where y is a phenotype vector of size n for a complex trait, b is a vector of covariate (other than genomic variants) effects and X is corresponding design matrix, a is a vector of variant effects and Z is corresponding genotype coding matrix (e.g., genotype coding for additive, dominance, or imprinting effects46), g is a vector of polygenic effect for controlling population structure, G is a corresponding variance structure matrix (e.g., genomic relationship matrix), and e is the residual with variance structure R for modeling reliability or accuracy of phenotypic records as in model (1). The common variance component (\(\sigma _e^2\)) is given by a non-informative Jeffrey’s prior. Other variance parameters (φ,γ,and η) are treated as known. Generally, we can set φ to a large value (e.g., 1E8) to make a act like fixed effects. A genomic variant is usually considered to have a small but noticeable effect, so we can set γ at 0.01 or 0.0447,48. When Za only accounts for a tiny proportion of phenotypic variance (this is true when modeling variants from a small genomic region), we can set η based on the heritability (h2) by η = h2/(1−h2). In practice, we can instead use heritability estimate (\(\widehat {h^2}\)) in the null model without variants to determine η.

We can easily compute P(D|M) (data D, and model M regarding variant inclusion) by integrating out \(\sigma _e^2\) based on model (2). To allow easy calculation, we use a linear transformation to the model (Supplemental Note 2). We can further obtain the null distribution of Bayes factors (H0: a = 0) in model (2) by an extension of the results by Zhou and Guan48 (Supplemental Note 3). Based on the null distribution, scaled Bayes factor48 and corresponding p-value can be computed for our model.

We seek to identify independent association signals within a QTL region and to assign a posterior probability of causality (PPC) to each variant with fine-mapping. Following the method by Huang et al10., our fine-mapping approach includes three steps: forward selection49 to add independent signals in the model, repositioning signals, and generating credible variant set for each signal. Although our approach uses the same framework as Huang et al.10, there are a few notable differences (Supplemental Data 15). While they only provided some R scripts for disease data, we provide a fast, general-purpose software tool for fine-mapping analysis of complex traits.

We set φ = γ = 1E8 in model (2) for fine-mapping, which enables easy calculation of p-value for a newly added variant conditional on variants already in model (Supplemental Note 4). We use a Bonferroni-corrected threshold49 as stopping criterion in forward selection; that is, forward selection stops when (2logBF+1) < 2logmeff, where meff is the effective number of independent variants calculated using the method by Li and Ji50. Suppose that we select p independent signals in forward selection and determine a set of lead variants (Sl) for the p signals after repositioning. Then, for signal i with lead variant (li), we have a variant set (Si) containing variants that have substantial LD with li but weak LD with lead variants in other signals Sl /{ li }. Accordingly, we can compute PPC of variant j (vij) in Si conditioning on Sl /{ li }:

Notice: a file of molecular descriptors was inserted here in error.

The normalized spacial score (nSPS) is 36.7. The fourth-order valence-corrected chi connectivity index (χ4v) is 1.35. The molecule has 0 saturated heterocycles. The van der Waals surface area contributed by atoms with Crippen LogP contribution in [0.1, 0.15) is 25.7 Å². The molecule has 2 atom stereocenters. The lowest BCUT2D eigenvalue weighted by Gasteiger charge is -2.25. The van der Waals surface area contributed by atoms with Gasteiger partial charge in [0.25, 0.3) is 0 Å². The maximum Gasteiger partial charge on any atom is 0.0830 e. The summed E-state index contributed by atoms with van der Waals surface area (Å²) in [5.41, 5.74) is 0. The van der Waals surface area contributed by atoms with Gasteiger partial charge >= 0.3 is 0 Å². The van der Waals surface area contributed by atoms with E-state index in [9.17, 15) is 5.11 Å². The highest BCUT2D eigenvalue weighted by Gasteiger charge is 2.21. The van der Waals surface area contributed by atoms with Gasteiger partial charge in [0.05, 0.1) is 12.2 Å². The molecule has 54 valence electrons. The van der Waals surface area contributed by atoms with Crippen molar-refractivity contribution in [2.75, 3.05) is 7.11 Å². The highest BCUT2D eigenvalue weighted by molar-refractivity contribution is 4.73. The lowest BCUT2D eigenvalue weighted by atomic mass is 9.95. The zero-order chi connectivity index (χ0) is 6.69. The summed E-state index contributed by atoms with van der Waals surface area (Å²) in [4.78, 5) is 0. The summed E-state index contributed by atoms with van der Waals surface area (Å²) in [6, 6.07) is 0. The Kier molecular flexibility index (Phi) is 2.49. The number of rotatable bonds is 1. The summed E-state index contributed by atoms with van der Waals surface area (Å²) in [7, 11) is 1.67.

$$\begin{array}{l}P\left( {M_i = v_{ij}|y,X,Z,S_l\backslash \left\{ {l_i} \right\}} \right){\mathrm{ = }}\\ \frac{{P\left( {y\left| {X,Z,M_i = v_{ij},S_l\backslash \left\{ {l_i} \right\}} \right.} \right)P\left( {M_i = v_{ij}} \right)}}{{\mathop {\sum }\nolimits_j P\left( {y\left| {X,Z,M_i = v_{ij},S_l\backslash \left\{ {l_i} \right\}} \right.} \right)P\left( {M_i = v_{ij}} \right)}}\end{array}$$

Where Mi = vij denotes that the causal variant in signal i is variant j in Si (i.e. vij). Weöó can easily get a credible variant set passing a given confidence level (e.g., 95%) for a signal, by sorting variants in a descending order of PPC and including them in the set from top to bottom. We can also calculate PPC of a gene by summing up PPCs of all variants within the gene.

In the study by Huang, et al.10, an equal prior for each variant was used; that is, P(Mi=vij)=1 vijSi. Here, we propose a method to apply differential prior probabilities by integrating functional annotation, following a previous study on adjusting significance threshold based on functional annotation in GWAS25. With our fine-mapping procedure, it is usually safe to assume one and only one causal variant in each independent signal. For a functional annotation with several categories, we denote the probability of a causal variant being in category C as pC and the probability of a non-causal variant being of category C as qC. We can accordingly obtain:

$$P\left( {M_i = v_{ij}} \right) = P\left( {c_{ij}\left| {M_i = v_{ij}} \right.} \right)\mathop {\prod}\nolimits_{j\prime \ne j} {P\left( {c_{ij\prime }\left| {M_i \ne v_{ij\prime }} \right.} \right)} = p_{cij}\mathop {\prod}\nolimits_{j\prime \ne j} {q_{cij}}$$

where cij denotes the category of variant j in Si (i.e. vij).

We estimate qC with the genome-wide frequencies of the categories25. To estimate pC, we can use all available independent signals (Mi):

$$\begin{array}{l}L\left( {\left\{ {p_C} \right\}|y,Z} \right) \propto \mathop {\prod }\limits_i P\left( {M_i,y,Z|\left\{ {p_C,q_C} \right\}} \right)\\ \propto \mathop {\prod }\limits_i \mathop {\prod }\limits_j P\left( {y|X,Z,M_i = v_{ij}} \right)P\left( {M_i = v_{ij}|\left\{ {p_C,q_C} \right\}} \right)\end{array}$$